TagTransportation Camp West

TransportationCamp West

TransportationCamp West was an unconference that took place on March 19th and 20th in San Francisco at Public Works SF and other locations (restaurants, the street, online).

I only went on Saturday and attended four topic sessions (view the full schedule with 28 topic sessions). These are the writeups of my notes and links to others’ writeups.

My writeups

Others’ writeups

TransportationCamp: Real-Time Pedestrian and Bike Location, Session Two

Real-Time Pedestrian and Bike Location How can we get it? What can we do with it? How can it not be creepy?
By Eric Fischer.

My summary of the discussion

There are many existing data sources that are published or have APIs that could stand as reasonable proxies for tracking people who are walking, biking, or just ambling around the city – some of this information is given away (via Foursquare) by those who are traveling, and other information is collected in real time (buses and taxis) and after the trip (travel surveys and Flickr photos). I don’t think the group agreed on any good use for this data (knowing where people are in the city right now), nor did the group come up with ways to ensure this collection is not “creepy.”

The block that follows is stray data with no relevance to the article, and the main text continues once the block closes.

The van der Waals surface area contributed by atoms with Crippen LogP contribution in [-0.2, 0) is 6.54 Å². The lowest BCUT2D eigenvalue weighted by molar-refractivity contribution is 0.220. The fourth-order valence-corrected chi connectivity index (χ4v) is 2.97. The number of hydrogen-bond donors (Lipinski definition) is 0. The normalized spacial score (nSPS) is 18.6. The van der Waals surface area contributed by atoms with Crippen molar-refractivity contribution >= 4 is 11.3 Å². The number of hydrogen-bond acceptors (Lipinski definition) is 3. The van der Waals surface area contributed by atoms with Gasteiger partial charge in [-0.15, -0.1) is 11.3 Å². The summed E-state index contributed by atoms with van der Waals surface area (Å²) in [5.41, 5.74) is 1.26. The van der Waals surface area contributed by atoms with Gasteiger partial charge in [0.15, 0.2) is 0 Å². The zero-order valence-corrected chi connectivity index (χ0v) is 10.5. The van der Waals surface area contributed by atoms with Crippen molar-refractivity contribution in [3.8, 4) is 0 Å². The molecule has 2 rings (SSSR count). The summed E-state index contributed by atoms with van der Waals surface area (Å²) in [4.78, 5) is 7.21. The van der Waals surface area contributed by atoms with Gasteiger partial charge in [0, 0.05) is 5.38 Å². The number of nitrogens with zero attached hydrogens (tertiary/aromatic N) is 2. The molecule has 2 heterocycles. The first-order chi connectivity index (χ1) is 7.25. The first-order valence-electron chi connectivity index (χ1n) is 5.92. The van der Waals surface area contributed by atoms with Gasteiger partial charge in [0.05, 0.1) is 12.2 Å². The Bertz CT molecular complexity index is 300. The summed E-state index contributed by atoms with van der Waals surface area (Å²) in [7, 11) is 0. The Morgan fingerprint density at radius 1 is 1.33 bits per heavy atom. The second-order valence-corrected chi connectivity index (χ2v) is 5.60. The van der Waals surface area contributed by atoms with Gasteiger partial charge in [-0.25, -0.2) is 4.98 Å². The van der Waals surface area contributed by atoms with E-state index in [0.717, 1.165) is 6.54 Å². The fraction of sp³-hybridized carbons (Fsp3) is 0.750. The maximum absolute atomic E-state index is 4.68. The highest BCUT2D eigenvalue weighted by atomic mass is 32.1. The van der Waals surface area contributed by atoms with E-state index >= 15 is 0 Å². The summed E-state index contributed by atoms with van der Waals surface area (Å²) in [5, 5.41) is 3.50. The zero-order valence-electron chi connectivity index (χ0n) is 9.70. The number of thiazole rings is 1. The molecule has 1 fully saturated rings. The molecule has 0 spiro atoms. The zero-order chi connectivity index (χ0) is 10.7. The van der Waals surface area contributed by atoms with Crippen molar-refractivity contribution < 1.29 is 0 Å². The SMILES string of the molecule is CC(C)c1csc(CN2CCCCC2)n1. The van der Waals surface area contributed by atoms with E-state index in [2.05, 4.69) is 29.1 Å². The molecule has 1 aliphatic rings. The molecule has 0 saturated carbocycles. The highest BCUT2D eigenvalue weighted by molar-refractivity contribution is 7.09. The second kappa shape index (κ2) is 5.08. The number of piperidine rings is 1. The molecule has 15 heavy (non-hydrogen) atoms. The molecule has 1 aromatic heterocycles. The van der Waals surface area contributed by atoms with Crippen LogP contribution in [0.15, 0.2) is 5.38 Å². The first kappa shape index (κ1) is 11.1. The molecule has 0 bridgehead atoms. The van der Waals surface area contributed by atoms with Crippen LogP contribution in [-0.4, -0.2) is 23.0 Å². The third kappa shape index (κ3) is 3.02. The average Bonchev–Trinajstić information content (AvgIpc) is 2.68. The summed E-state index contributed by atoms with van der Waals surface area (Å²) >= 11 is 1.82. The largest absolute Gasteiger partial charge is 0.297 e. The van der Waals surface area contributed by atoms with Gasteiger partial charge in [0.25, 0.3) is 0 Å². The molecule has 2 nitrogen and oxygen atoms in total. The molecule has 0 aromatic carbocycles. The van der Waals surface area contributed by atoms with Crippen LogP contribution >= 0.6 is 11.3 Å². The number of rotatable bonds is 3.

Eric’s original question involved the location of people bicycling, but the discussion spent more time talking about pedestrians. However, some techniques in tracking and data gathering could be applied to both modes.

See final paragraph for links on “further reading” that I find relevant to this discussion.

Schedule board at TransportationCamp West on Saturday in San Francisco at Public Works SF, 161 Erie Street.

[Ideas and statements are credited where I could keep track of who said what, and if I could see your name badge.]

Eric, starting us off:
We have a lot of information about where motor vehicles (MV) are in cities.
A lot of experience of city is not about being in a MV, though.

How many bikers going through intersection that are NOT getting hurt.
Finding places where people walk and where people’ don’t.

Where do people go on foot and on bikes?
As far as I know this isn’t available

Foursquare has benefits (awards) so people are willing to give the data, but we don’t want another Please Rob Me.

In SF, there are flash mobs, sudden protests, Critical Mass

Data sources:
-buses – boarding and deboarding – you can get a flow map from this. Someone said that Seattle has this data open.
-CTPP (Census Transportation Planning Package)
-city ped count
-Eric: Where people get on/off taxis.

“CycleTracks” – sampling bias, people with iPhones